• Meg and Charles Wallace might be on the autism spectrum. My children are, and Meg and Charles Wallace remind me of them.
  • The storyline really moves fast. I mean, much faster than I remembered. Almost too fast (see below).

I haven’t read a middle grades novel in a long time, and I kept thinking, hold up! You’re going too fast! You need to develop that a bit more! I thought maybe, well, this is the speed you need to go with middle grades fiction, but after finishing the book, I’m not so sure. I think some parts were just unevenly developed. As a result, I didn’t buy Meg and Calvin’s friendship. Too fast, even for a kids’ book. I forgot how creepy Camazotz was. In the end, IT was not as scary to me as the spreading darkness. Plus, hold up: what parent leaves a child behind on Camazotz like Mr. Murry does? Unthinkable. I will probably read the other books in the series because I never did read the whole series. I think I read A Wind in the Door. That’s probably it.

I’m counting this book as my children’s classic for the Back to the Classics Challenge.

four-stars

Review: Stonewall, Martin Duberman

Review: Stonewall, Martin DubermanStonewall by Martin Duberman
ISBN: 0525936025
on May 1st 1993
Genres: Nonfiction
Format: Hardcover
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four-stars

On June 28th, 1969, the Stonewall, a gay bar in New York's Greenwich Village, was raided. But instead of the routine compliance expected by the police, patrons and a growing crowd decided to fight back. The five days of rioting that ensued changed forever the face of gay and lesbian life. This book tells the story of what happened at Stonewall, recreating those nights in detail through the lives of six people who were drawn into the struggle for gay and lesbian rights. Their stories combine into a portrait of the repression that led up to the riots, which culminates when they triumphantly participate in the first gay rights march of 1970.

I wanted to read this book after watching the documentary The Death and Life of Marsha P. Johnson. Sylvia Rivera, Marsha’s longtime friend and a fellow Stonewall veteran, is one of the six gay rights pioneers profiled in Stonewall, alongside Jim Fouratt, Yvonne Flowers, Karla Jay, Craig Rodwell, and Foster Gunnison, Jr. While not all six were present at Stonewall the night of June 28, 1969, each contributed in their way to the burgeoning Gay Rights Movement in the wake of Stonewall. The book is structured as a profile of each of these six people’s lives leading up to Stonewall, their participation (if any) in the events at Stonewall, and their lives post-Stonewall.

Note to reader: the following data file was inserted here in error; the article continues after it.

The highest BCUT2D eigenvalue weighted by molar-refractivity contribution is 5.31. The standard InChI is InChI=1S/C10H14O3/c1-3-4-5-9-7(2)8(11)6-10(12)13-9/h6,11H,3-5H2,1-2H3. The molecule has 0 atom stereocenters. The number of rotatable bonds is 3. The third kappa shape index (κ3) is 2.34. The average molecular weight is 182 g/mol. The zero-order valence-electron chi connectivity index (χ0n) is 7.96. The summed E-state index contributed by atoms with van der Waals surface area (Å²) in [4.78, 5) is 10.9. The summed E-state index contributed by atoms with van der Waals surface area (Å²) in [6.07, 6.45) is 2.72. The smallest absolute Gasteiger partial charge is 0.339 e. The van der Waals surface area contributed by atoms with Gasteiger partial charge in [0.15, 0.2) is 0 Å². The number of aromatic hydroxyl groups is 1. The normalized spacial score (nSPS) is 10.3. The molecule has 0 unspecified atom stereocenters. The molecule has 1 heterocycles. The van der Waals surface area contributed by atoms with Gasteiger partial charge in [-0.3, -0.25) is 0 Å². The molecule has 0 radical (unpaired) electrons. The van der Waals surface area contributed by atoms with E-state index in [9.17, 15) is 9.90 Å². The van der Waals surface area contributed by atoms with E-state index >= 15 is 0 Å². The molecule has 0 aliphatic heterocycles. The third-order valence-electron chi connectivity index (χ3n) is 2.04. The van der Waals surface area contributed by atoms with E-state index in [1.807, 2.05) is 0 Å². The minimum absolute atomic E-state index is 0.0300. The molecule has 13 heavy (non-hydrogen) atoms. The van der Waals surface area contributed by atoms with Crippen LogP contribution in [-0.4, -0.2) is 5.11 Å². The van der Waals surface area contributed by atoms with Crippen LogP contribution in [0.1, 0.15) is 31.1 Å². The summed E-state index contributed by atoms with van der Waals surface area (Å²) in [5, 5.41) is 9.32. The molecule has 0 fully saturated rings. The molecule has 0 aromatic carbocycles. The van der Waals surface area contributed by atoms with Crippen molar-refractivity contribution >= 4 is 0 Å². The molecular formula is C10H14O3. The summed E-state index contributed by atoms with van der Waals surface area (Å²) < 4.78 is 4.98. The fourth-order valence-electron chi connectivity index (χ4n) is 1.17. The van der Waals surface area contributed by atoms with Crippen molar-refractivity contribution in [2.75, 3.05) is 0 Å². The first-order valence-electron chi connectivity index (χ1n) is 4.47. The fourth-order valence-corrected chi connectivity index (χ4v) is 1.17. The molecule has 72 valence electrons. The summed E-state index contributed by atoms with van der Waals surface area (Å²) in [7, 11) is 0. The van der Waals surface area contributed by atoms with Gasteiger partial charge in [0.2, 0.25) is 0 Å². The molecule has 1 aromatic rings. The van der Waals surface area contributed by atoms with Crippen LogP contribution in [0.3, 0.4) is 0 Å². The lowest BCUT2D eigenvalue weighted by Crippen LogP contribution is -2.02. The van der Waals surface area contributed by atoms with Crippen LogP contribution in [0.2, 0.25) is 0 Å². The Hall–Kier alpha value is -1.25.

If you watch The Death and Life of Marsha P. Johnson, it’s difficult not to become fascinated by Sylvia Rivera. As a trans woman of color, she landed on the streets of New York at the age of eleven and had a difficult life, often homeless and combatting drug and alcohol problems along with the dangers of living on the street and hustling for money. And yet, her commitment to the Gay Rights Movement is real and heartfelt. Jim Fouratt has claimed that Sylvia was not at Stonewall the first night, but other participants (including Sylvia herself) claim she was. Some have even claimed that Sylvia threw the first bottle or Molotov cocktail, though Sylvia herself denies these accounts. I imagine the scene was chaotic enough that it’s hard to tell who exactly did what and where they were. In any case, Sylvia threw herself into the work of the Gay Rights Movement, founding STAR House (Street Transvestite Action Revolutionaries) with her friend Marsha. STAR House took in transgender kids, offering them food and shelter. Sylvia advocated for the poor and marginalized in society. At the time of her death, she was directing a food pantry at her church.